The Coast Mountains touching the Sea-to-Sky Highway and backing Vancouver will be familiar to those who saw Olympic events held at renowned Whistler resort and the Cypress Mountain local ski area. Views overlooking the city from Grouse Mountain and Mount Seymour too are simply breathtaking—don’t forget to watch where you’re going. And the Peak-2-Peak longest unsupported span Gondola connects two mountains—Whistler and Blackcomb—into one giant thrill ride.
Most of the ski resorts in BC are located in the southern half of the province in the Central Interior and Rocky Mountain areas of the Thompson Okanagan and Kooteney Rockies region where some of the world’s largest and consistent snowbelts are found. Access from Vancouver, as well as airports in Kelowna and Kamloops, and Cranbrook provide alternatives to reach a vast array of runs, ski-in ski-out accommodations, and facilities to match any budget.
Want to try the most runs (200 at Whistler Blackcomb), highest lift-serviced vertical (1,713m at Revelstoke Mountain Resort), one of the largest 6-passenger chairlifts (Silver Star Mountain Resort), ski-through pedestrian village (Sun Peaks Resort), largest totally ski-in ski-out resort (Big White Ski Resort), or eat at Canada’s highest elevation restaurant (2,350m in the Eagle’s Eye dining room at Kicking Horse Mountain Resort)? Allow time to explore—there is a lot on offer.
In Northern BC, skiers and boarders can expect to find almost non-existent lineups, along with some of the deepest snow bases of lift-accessed mountains in North America (for example average snowfall 1200-1250cm/40-41ft at Powder King Mountain Resort and Shames Mountain). On Vancouver Island, near the Comox Valley, Mount Washington Alpine Resort experienced on average one of the largest mountain snowfalls in the world during the 2010-2011 season (1840cm/60ft) due to unusual climatic conditions creating a perfect all-natural snow base… and this is on an island that boasts the mildest, mostly snow free winters in Canada!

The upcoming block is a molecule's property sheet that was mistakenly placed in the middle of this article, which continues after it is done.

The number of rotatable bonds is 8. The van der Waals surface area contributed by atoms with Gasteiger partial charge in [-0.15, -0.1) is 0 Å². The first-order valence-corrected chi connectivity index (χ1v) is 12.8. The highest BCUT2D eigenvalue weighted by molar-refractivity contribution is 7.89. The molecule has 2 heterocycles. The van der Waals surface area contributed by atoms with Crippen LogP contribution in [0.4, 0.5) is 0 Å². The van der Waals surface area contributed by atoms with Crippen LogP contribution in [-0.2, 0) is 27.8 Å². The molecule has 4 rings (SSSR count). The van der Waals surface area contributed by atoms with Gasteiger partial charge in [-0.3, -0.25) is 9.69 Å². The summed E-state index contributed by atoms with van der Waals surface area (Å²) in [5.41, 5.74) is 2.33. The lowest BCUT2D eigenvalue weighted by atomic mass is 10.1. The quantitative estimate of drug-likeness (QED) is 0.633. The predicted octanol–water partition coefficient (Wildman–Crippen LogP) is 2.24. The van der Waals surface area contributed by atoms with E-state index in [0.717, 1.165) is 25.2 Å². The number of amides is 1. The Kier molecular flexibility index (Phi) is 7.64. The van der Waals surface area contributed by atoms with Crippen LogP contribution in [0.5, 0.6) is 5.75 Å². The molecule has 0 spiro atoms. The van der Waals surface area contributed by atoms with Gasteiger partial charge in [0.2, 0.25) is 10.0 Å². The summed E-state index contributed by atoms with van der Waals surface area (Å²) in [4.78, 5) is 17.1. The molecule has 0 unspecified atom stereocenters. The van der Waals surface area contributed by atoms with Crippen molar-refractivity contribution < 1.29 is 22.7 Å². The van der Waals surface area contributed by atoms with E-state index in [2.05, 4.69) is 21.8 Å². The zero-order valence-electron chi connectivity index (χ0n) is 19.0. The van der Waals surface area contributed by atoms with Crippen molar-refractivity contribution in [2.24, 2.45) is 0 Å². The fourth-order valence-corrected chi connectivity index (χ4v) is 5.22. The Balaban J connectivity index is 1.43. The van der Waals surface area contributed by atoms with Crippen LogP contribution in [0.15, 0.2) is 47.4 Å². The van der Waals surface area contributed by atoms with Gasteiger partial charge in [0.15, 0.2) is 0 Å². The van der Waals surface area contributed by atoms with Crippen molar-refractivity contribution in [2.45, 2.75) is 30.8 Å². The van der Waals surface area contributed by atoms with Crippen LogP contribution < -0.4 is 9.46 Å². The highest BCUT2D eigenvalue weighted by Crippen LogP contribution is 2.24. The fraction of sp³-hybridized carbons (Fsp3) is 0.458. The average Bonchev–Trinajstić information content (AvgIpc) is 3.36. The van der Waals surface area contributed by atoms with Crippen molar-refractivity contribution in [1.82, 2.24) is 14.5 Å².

Heli-Skiing/Boarding & Cat-Skiing/Boarding
Sometimes regular downhill skiing just isn’t enough. Something out of the ordinary, or a touch extreme, may be just what is sought for that extra charge, an adrenaline boost. Over the past few decades, British Columbia has become the premier destination where locals and travellers alike stretch the boundaries of winter sport in order to obtain the greatest rush, the greatest views, and the greatest experience imaginable. Pioneered in the Bugaboo Mountains of the Kootenays in the 1960’s heli-skiing has become an increasingly popular way in which to access untouched, often remote, alpine terrain by helicopter air-lift instead of chair-lift. Today, BC is recognized as one of the top destinations in the world to heli-ski with a number of well organized and safe operators, snowfall conditions reaching 12-15 metres (40-50 feet), and a variety of terrain to try. Qualified guides are found in a number of mountain towns throughout the Central and Southern half of BC including Fernie, Nelson, Golden, and Revelstoke. Typically multi-day packages are most commonly offered though day-trips can be arranged. Strong intermediate to expert skill levels are recommended. Powder-hounds delight!